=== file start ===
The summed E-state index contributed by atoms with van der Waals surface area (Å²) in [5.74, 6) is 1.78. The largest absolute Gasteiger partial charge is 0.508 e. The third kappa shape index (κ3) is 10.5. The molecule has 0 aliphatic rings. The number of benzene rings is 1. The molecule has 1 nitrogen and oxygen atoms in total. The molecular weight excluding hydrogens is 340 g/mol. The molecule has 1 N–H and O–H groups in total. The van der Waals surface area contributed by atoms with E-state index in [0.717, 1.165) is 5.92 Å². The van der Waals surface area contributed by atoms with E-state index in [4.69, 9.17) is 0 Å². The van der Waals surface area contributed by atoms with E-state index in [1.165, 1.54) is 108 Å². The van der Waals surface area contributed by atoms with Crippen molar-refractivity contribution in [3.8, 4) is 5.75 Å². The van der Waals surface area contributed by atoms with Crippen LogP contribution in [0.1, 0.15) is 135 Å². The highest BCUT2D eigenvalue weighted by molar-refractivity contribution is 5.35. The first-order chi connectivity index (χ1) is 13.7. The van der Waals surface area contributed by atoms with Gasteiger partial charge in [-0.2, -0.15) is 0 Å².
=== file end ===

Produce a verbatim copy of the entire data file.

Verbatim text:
The summed E-state index contributed by atoms with van der Waals surface area (Å²) in [5.74, 6) is 1.78. The largest absolute Gasteiger partial charge is 0.508 e. The third kappa shape index (κ3) is 10.5. The molecule has 0 aliphatic rings. The number of benzene rings is 1. The molecule has 1 nitrogen and oxygen atoms in total. The molecular weight excluding hydrogens is 340 g/mol. The molecule has 1 N–H and O–H groups in total. The van der Waals surface area contributed by atoms with E-state index in [0.717, 1.165) is 5.92 Å². The van der Waals surface area contributed by atoms with E-state index in [4.69, 9.17) is 0 Å². The van der Waals surface area contributed by atoms with E-state index in [1.165, 1.54) is 108 Å². The van der Waals surface area contributed by atoms with Crippen molar-refractivity contribution in [3.8, 4) is 5.75 Å². The van der Waals surface area contributed by atoms with Crippen LogP contribution in [0.1, 0.15) is 135 Å². The highest BCUT2D eigenvalue weighted by molar-refractivity contribution is 5.35. The first-order chi connectivity index (χ1) is 13.7. The van der Waals surface area contributed by atoms with Gasteiger partial charge in [-0.2, -0.15) is 0 Å².